Last Updated on Feb 01, 2016


Aplastic anemia (AA) is a term that refers to a condition where the body fails to produce enough blood cells.

It is characterized by bone marrow failure and by pancytopenia in the peripheral blood.

In 1888, Paul Ehrlich was the first to describe the condition when he put forth the case of a pregnant woman who died of bone marrow failure. Later, in 1904, Anatole Chauffard lent the name "aplastic anemia" for this disorder.

Aplastic anemia is an extremely rare condition and reliable data regarding the number of affected people is not available. Nevertheless, the disease is regarded to be more common among Asians than among the Caucasians. AA affects both males and females although a preponderance may be observed among the males.

Aplastic Anemia

In individuals with AA, the hematopoietic progenitors or the cells that are subsequently converted to the various blood cells do not respond even to high levels of growth factors.

Approximately 80% of AA cases are acquired or as a result of an autoimmune disease and the remaining are hereditary.

The disease can affect anyone but is more common among the young. The incidence tends to peak among those between the age group of 20-25 years. AA should be differentiated from myelo-dysplastic syndrome (MDS), which is seen in those above 60 years and is a result of stem cell failure. Aplastic anemia symptoms usually arise due to one or more types of blood cell deficiency. It increases a person’s risk of morbidity and mortality from bleeding and infections.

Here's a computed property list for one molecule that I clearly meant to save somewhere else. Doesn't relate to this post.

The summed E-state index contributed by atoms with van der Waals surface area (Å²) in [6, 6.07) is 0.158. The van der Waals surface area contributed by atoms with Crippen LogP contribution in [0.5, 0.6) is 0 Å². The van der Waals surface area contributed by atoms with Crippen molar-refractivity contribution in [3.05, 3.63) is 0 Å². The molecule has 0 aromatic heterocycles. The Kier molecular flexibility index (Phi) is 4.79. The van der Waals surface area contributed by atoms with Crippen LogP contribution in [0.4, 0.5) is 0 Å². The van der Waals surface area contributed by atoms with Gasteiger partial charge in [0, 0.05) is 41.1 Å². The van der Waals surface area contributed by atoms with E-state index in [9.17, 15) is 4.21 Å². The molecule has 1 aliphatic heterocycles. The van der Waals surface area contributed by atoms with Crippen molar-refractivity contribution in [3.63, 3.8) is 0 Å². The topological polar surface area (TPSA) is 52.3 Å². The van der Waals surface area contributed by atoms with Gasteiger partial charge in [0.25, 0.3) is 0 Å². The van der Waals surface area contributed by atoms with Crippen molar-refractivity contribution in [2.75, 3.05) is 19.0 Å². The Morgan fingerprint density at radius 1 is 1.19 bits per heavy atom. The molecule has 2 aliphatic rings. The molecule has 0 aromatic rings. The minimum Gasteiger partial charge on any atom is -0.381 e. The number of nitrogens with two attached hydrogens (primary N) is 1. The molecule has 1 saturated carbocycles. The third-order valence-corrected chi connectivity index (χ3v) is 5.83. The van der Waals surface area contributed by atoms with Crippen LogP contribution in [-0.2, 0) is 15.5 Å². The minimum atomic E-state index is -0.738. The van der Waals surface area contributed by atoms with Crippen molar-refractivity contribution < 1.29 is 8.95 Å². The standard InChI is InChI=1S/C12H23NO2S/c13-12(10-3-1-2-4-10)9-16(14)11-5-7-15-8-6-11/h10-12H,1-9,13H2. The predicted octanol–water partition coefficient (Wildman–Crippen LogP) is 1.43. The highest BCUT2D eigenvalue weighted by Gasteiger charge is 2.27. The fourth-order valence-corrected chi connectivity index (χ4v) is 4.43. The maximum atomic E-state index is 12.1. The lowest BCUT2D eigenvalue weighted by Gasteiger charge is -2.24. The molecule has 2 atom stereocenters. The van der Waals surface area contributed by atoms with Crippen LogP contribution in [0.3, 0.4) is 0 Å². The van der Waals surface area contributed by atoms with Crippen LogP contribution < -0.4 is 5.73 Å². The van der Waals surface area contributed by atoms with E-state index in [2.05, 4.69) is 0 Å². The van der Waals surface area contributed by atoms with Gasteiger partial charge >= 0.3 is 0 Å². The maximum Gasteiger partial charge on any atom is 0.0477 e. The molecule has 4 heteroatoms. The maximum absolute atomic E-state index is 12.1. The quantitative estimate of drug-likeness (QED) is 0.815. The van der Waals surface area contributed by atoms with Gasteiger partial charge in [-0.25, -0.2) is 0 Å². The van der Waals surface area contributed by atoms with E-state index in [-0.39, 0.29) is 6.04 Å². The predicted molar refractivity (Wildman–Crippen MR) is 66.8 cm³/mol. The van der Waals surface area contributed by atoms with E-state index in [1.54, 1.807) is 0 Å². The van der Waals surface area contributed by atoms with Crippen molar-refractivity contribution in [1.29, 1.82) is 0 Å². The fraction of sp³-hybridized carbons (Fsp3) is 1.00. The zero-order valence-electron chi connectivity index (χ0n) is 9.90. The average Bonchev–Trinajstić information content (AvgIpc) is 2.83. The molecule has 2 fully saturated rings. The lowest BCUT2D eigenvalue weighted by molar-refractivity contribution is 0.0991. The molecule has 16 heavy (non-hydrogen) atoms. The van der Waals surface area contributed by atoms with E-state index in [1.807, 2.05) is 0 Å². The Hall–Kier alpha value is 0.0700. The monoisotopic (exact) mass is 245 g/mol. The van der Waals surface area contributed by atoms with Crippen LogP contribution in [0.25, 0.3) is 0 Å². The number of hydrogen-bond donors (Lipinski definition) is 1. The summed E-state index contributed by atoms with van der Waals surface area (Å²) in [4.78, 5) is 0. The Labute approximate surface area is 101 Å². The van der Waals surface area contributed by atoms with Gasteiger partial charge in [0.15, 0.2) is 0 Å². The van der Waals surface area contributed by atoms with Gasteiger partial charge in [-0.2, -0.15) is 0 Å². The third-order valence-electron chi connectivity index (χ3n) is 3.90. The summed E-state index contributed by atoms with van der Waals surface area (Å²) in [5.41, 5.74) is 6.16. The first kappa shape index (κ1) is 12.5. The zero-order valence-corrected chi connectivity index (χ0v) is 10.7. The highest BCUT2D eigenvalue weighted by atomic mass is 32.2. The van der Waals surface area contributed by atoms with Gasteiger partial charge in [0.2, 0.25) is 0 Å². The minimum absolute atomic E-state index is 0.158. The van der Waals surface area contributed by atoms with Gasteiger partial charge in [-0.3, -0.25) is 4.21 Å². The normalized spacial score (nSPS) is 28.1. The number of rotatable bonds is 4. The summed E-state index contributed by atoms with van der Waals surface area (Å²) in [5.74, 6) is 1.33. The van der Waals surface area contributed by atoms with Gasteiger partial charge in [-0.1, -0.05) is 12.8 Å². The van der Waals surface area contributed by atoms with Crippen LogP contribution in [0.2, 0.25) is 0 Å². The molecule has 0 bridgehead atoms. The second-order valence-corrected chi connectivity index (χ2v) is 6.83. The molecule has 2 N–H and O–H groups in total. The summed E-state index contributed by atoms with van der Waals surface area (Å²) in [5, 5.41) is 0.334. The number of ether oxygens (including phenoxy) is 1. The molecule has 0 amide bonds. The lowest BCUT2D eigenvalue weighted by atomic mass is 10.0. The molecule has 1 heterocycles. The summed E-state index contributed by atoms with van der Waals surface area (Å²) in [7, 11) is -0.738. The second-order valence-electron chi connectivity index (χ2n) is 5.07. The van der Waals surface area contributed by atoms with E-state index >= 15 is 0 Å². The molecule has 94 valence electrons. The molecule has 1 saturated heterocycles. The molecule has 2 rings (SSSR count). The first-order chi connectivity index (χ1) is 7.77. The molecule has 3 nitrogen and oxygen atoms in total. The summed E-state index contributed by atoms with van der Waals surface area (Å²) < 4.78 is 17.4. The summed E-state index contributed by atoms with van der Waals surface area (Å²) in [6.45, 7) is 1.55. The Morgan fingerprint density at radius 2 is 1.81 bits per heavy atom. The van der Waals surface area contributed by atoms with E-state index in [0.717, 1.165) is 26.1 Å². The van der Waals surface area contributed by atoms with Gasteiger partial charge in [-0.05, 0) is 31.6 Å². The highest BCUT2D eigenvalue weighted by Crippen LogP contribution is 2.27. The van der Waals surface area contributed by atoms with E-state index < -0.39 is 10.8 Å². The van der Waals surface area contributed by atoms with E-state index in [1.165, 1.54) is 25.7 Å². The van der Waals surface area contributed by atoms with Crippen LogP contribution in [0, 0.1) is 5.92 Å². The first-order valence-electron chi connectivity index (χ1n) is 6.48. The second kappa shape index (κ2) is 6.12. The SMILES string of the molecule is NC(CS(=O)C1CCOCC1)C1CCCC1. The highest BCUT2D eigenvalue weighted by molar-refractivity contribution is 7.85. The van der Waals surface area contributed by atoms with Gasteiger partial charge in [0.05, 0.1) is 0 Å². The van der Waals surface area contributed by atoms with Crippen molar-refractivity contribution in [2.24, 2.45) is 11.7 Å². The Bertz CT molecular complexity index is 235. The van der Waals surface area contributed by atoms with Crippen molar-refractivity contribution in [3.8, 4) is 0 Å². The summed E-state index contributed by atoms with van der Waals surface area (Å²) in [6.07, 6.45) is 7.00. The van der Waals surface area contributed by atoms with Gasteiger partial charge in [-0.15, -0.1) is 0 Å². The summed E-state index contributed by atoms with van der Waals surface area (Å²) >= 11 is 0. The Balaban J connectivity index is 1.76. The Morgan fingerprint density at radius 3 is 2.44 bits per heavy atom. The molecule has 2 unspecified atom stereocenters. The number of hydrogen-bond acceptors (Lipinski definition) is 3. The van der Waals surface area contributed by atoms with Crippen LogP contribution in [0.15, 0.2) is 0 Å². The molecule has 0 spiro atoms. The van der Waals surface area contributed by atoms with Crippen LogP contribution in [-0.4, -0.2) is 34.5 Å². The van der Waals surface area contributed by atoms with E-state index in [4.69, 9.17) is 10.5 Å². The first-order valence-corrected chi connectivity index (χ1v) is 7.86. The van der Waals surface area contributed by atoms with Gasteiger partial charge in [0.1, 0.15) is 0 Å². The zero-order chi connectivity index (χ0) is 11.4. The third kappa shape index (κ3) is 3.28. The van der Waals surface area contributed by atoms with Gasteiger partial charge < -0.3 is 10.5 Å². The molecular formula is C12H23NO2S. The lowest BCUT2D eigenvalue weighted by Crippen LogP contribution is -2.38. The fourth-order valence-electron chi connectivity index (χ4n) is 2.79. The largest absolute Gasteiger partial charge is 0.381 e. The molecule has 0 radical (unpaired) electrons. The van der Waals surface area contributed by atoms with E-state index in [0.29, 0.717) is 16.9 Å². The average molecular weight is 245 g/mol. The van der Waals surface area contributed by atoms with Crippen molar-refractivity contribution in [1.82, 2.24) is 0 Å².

Aplastic anemia diagnosis is confirmed through blood tests and bone marrow biopsy.

Treatment for AA comprises mainly of blood transfusions and medication. Some cases may require bone marrow transplantation (BMT).

The prognosis of those with AA has remarkably improved over the years thanks to newer medications and better treatment methods such as bone marrow transplant.

Latest Publications and Research on Aplastic Anemia


anupam123 Tuesday, April 15, 2014

my brother has got aplastic anemia with mild bone marrow hypoplasty...which is the best hospital in india/delhi for this

Deepak_93 Wednesday, June 26, 2013

Is there any sure treatment? My brother suffering with AA from 5 month. Not any treatment work. Even blood transfusion not effective.... Plzzzzzzzzzzz help!!!!!!!!!

123is Saturday, September 14, 2013

hi,,,aap pune k rubi hospital me jaao,, mere dad ka ilaj wahi chal raha hai,,,, mere dad ab thik hai,,,

dukemd69 Friday, February 22, 2013

How is the severity of AA classified: ie. the difference between mild and severe forms? Can a mild form evolve into a severe one? Should women[20s] consider treatments which inhibit their menstrual cycles, in order to reduce blood loss? Are there any "alternative" therapies which are effective; short of BMT or an immunosuppressive regimen?

Spudserella Monday, May 13, 2013

The difference between mild and sever are the levels at which the blood counts stand. These are the level boundaries to be diagnosed with AA; Haemoglobin <10 g/dL Platelet count < 50 x 109/L Neutrophil count <1.5 x 109/L These are those for severe; Neutrophils <0.5 x 109/L Platelets <20 x 109/L Reticulocytes <20 x 109/L And Very Severe; neutrophils <0.2 x 109/L Women of menstruating age are advised to use drug treatment to either stop of reduce bleeding when platelets stand at less than around 30 but of course every case is individual. There are some cases that have been treated with an immunosupresive drug instead of the chemotherapy option of ALG/ATG along with transfusions but this is generally a treatment for the effects of the illness compared to trying to "cure" it which is the aim of a BMT and ATg/ALG. Hope this helps x

drdoaa Monday, February 6, 2012

its very help full but i need full text

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